late the Banzhaf power for governments, whether majority or
minority ones. All voting power derives from the capacity to
form winning coalitions in the national assembly.
Banzhaf Voting Power
The Banzhaf voting power index (Banzhaf, 1965; Coleman,
1971; Felsenthal & Machover, 1988, 2002, 2004, 2005) models
the marginal contribution of a player to the success of a coali-
tion, given a social choice mechanism. Looking here at the so-
called Penrose-Banzhaf-Coleman framework for solving one
kind of N-person games, namely so-called simple games, one
starts from the characteristic function of a game. Basically, one
considers the set 2N of all possible coalitions S employing the
assumption of equally likely coalitions. From these 2N coali-
tions, the Banzhaf score of player i is calculated as the number
of coalitions in which i is critical according to:
that is, the number of coalitions that player i is able to swing.
The Penrose-Banzhaf power index β of player i is defined by
the ratio of swings η of i to the number of coalitions not con-
taining the player i. Thus, we have:
(2) 1
The employment of the Banzhaf formula results in voting
power scores, either absolute or relative ones (normalised).
Since we compare these scores with the percentage number of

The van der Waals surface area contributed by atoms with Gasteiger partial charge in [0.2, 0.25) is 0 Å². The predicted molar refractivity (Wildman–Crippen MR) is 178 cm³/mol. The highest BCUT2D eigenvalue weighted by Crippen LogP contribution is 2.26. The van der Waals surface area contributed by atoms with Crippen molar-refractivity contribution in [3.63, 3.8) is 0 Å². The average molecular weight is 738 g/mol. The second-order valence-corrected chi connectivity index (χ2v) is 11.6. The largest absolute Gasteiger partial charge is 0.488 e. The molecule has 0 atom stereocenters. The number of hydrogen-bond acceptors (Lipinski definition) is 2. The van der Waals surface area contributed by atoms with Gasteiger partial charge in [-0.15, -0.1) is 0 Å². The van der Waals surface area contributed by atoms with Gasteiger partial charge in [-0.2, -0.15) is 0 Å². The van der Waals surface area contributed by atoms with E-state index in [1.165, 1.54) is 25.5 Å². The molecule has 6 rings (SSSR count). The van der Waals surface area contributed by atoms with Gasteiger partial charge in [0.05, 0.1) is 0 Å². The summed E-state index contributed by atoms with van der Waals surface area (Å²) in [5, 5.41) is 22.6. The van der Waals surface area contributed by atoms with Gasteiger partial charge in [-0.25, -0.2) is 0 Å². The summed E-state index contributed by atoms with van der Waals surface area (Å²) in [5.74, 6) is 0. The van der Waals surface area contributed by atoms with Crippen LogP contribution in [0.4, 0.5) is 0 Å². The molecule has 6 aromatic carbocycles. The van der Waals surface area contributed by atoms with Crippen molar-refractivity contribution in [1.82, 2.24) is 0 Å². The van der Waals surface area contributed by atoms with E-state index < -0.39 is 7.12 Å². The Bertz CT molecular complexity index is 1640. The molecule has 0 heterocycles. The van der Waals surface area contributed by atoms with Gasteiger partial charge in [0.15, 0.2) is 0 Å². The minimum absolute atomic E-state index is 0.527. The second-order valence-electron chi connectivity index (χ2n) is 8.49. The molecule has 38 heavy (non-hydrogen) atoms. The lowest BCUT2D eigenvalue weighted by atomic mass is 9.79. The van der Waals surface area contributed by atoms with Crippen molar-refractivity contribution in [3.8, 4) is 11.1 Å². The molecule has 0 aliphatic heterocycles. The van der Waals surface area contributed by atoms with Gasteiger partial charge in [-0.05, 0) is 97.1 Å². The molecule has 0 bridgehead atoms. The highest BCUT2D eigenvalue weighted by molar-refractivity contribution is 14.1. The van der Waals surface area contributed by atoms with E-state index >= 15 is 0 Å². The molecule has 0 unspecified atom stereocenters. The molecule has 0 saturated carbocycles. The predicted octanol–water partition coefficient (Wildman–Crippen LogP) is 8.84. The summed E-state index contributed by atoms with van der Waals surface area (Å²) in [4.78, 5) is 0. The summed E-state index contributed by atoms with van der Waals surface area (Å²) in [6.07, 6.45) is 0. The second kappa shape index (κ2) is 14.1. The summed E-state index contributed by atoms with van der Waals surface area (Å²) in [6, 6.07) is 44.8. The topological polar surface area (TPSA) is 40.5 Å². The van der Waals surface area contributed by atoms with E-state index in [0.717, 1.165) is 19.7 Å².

seats or mandates in Parliament, we use relative Banzhaf scores
below. All data contained in the Tables below have been calcu-
lated with the help of a computer algorithm for voting power
analysis by David Leech. Online: [last re-
view: 29 January 2013].
Below political parties will be looked upon as organised
players making coalitions involving a perfect degree of indi-
vidual party member discipline.
Ex Ante and ex Pos t Voting Power
The representative assembly makes a huge number of deci-
sions concerning for instance government formation and sup-
port, the budget and taxation as well as regulation in the form
of legislation and policies. Additional functions of parliament
include controlling government and articulating relevant prob-
lems as well as electing government. Under party government,
the actors in collective decisions are the political parties that
tend to vote with one voice, based on their differential number
of mandates. Both the constitutional rules of decision-making
and the strategy of coalition formation are decisive for the out-
comes of parliamentary decision-making.
Most decisions in Parliament require simple majorities,
which is why a minimum winning coalition is enough. Some-
times certain decisions of constitutional relevance are singled
out requiring a heavier support or qualified majority. To prevail,
a winning coalition would then have to be oversized. In the
normal business of government, simple majority suffices in
most parliamentary countries.
A coalition that is minimum winning does not need to be a
minimum sized coalition. Actually, coalitions may be of many
kinds, but the essential thing is that they win the voting se-
quences. Coalitions may be temporary, focusing on one voting